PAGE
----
Perhaps the weirdest twin story of all time occurred in Ohio. Identical twin boys were given up for adoption and were adopted by different families who didn’t know about each other. They ended up growing up only 45 miles apart. Their adoptive parents happen to name both of them James. Both twins married twice – their first marriages were to women named Linda. Their second marriages were to women named Betty. They both had a son that they named James Allen. They both owned dogs named Toy.
Lawmakers could again consider legislation that would. The bills would shield agencies that refuse to place children with particular families for religious reasons.
All Democrats in the state House voted against two similar bills last year before they died out in the Senate. But one of those Democrats says he has changed his mind on the issue and is now sponsoring one of the bills.
“I looked at it, what my faith teaches me, and what I know, and what my constituents have told me about what they feel and it’s something that I felt that I needed to take a stand on,” said Rep. Harvey Santana, D-Detroit.
Santana says he has no problems with same gays or lesbians adopting a child.
“I think that all children need a loving home,” he said. “However, we’re at the intersection between people’s faith and what they’re being told to do that interferes with their ability to morally practice their faith. And then having the state say you have to do this, there’s a problem there.”
Opponents of the legislation say it would allow agencies to discriminate against people who are LGBT. They say it would also undermine what is best for children.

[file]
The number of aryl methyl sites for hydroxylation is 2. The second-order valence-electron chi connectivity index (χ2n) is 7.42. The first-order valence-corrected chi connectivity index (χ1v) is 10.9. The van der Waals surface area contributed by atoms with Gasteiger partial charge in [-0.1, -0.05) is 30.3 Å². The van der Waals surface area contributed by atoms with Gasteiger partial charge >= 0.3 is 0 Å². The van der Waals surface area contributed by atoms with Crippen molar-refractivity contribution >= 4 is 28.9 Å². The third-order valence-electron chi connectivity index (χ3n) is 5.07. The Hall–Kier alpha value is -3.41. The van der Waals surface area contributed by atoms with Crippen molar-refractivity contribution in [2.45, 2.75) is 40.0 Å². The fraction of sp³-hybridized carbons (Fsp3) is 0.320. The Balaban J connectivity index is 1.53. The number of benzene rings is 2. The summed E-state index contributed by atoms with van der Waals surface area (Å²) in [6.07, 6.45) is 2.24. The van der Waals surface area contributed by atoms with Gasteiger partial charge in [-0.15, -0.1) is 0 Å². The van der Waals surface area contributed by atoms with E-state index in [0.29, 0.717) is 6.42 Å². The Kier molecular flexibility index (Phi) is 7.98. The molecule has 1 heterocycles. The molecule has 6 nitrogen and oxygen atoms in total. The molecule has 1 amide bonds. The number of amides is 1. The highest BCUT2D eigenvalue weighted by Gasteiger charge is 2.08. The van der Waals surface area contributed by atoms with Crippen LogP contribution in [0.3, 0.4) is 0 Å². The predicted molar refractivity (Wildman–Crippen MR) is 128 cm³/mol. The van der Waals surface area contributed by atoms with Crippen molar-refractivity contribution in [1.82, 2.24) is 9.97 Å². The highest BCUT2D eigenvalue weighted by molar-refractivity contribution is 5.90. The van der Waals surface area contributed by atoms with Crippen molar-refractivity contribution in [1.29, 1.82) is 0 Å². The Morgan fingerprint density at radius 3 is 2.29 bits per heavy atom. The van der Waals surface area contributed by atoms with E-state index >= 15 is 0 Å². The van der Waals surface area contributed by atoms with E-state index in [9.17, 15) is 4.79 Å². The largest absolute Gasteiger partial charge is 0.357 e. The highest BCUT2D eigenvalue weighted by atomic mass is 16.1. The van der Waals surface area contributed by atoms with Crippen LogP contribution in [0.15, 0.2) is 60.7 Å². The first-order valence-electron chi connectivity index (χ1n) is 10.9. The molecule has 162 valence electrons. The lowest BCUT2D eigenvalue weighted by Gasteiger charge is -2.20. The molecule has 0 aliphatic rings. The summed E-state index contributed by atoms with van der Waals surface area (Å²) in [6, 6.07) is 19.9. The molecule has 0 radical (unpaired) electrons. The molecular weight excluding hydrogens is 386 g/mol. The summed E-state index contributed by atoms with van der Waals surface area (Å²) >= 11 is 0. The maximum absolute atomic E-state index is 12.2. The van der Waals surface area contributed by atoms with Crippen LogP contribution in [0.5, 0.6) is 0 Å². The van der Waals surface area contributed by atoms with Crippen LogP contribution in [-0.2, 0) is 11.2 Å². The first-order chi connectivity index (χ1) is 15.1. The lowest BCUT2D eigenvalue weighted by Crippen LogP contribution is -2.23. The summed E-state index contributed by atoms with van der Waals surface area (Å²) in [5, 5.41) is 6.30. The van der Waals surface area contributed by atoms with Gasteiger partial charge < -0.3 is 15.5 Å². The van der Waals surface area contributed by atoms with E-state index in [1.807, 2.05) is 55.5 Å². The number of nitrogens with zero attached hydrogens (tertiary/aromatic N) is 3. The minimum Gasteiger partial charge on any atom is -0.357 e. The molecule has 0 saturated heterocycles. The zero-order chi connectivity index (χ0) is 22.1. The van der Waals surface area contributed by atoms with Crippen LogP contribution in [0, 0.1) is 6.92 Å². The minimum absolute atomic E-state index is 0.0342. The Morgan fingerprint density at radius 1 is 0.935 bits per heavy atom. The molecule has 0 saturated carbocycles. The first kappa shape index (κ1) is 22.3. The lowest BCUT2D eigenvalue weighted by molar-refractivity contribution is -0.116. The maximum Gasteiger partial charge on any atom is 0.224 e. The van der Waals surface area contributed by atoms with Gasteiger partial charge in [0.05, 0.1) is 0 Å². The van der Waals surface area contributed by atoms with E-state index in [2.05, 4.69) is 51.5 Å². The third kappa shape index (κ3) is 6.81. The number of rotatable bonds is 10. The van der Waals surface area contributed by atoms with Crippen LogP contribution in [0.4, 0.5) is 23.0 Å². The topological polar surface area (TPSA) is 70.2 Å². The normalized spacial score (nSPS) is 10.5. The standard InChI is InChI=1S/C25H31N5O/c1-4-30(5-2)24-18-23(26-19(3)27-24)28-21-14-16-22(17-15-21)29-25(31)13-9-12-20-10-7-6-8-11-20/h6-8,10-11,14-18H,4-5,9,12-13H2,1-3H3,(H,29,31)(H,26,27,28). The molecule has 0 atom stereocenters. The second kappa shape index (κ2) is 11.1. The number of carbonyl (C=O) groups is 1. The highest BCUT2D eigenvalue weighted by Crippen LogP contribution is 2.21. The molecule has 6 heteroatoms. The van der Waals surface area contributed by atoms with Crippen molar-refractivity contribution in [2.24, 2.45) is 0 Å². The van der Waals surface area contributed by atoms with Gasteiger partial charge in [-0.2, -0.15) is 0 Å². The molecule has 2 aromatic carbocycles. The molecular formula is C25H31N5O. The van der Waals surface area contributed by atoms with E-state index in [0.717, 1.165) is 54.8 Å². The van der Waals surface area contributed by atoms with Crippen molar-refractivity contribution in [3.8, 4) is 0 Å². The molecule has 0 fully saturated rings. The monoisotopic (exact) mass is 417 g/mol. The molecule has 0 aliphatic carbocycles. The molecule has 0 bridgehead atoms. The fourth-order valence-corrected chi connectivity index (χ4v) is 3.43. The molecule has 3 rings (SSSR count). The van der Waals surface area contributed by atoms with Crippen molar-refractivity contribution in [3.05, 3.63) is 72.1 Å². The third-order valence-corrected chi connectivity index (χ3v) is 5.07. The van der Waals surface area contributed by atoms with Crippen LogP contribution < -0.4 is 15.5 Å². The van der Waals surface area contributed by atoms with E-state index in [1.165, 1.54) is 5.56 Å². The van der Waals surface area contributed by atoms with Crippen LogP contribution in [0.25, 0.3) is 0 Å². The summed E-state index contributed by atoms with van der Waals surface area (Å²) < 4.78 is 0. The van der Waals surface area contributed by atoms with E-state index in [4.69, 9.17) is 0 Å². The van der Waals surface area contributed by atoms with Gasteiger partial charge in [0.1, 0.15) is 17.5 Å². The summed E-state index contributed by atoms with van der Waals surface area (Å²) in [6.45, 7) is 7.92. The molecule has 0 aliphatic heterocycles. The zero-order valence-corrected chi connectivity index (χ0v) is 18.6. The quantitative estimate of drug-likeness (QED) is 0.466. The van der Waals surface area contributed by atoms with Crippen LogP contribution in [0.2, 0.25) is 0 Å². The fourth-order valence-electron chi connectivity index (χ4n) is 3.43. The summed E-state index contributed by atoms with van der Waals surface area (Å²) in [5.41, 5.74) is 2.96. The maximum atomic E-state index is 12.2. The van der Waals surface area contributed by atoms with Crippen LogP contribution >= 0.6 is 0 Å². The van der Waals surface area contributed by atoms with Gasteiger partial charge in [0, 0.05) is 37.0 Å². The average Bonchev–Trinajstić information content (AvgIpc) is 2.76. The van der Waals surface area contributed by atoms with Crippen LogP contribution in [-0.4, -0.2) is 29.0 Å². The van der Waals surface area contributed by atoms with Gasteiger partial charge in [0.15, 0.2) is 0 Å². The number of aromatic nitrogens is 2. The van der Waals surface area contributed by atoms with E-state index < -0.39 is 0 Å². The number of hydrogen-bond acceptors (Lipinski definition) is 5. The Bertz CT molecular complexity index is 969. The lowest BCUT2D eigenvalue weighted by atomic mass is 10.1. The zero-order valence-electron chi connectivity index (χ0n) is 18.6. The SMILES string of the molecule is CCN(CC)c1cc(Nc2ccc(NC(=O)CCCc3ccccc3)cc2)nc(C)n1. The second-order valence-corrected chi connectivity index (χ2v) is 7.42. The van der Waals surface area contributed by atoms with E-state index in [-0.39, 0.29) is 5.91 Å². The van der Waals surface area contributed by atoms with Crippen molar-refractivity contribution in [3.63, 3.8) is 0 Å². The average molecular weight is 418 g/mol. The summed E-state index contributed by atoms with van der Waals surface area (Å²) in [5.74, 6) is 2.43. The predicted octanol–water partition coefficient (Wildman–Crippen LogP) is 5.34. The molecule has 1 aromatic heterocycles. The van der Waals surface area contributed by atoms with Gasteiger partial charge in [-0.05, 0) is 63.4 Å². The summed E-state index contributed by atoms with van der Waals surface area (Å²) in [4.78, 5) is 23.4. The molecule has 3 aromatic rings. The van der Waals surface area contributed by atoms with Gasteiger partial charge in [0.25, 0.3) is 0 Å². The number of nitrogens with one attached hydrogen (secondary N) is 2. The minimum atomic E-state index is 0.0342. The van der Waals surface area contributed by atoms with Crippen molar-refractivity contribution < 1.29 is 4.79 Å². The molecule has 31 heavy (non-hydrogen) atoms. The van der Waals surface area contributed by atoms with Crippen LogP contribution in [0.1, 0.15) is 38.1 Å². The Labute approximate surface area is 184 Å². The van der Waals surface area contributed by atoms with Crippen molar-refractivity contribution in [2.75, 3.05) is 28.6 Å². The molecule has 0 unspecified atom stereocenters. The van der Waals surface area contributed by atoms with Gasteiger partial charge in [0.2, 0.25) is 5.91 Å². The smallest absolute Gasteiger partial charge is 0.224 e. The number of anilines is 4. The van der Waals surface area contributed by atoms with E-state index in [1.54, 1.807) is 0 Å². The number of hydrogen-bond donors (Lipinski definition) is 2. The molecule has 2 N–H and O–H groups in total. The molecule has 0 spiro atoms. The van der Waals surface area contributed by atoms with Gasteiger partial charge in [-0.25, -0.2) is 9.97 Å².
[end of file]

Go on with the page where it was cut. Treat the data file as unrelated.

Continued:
Santana recently stopped caucusing with House Democrats, but he says that has nothing to do with his decision to support the measure..
There are numerous faith based adoption agencies that have chosen to close their doors rather than to place children in LGBT homes, which they say that they are opposed to based on their religious beliefs.
Each state has a law in place to allow an unharmed infant to be relinquished to the proper authorities, no questions asked. The National Safe Haven Alliance works with states to promote these laws and increase public awareness that options exist. Together, the Alliance and states work together to save the lives of innocent infants and to protect the lives of their mothers.
Since the first safe-haven law was enacted in Texas in 1999, all U.S. states, as well as the District of Columbia, have passed safe-haven legislation, and every state has reported lives saved through the existence of these laws. Due to less-than-perfect-reporting methods, we are unsure of the exact number but know that in the past decade, these laws have saved well over 1,000 infants.
The late 1990s had a surge in infant abandonments, many resulting in the death of these innocent babies. In response to these incidents, a movement erupted to allow parents to relinquish custody of unharmed newborn infants without fear of prosecution. At the time, parents risked criminal prosecution for neglect or abandonment.
“Baby Safe Haven” laws or infant abandonment laws were created to remove the potential for prosecution so long as children were given unharmed and given to proper authorities. Since the first law was adopted in Texas in 1999, each state across the US has enacted a Safe Haven law. While each state’s law is different, they all ensure the safety of newborn infants and the protection of parents who decide to properly relinquish their child.
Safe Haven laws have been remarkably successful. Unfortunately, babies are still illegally and unsafely abandoned, in part because women do not know that they have another option. It is important that these laws are widely promoted and that women in need are informed that they are not alone.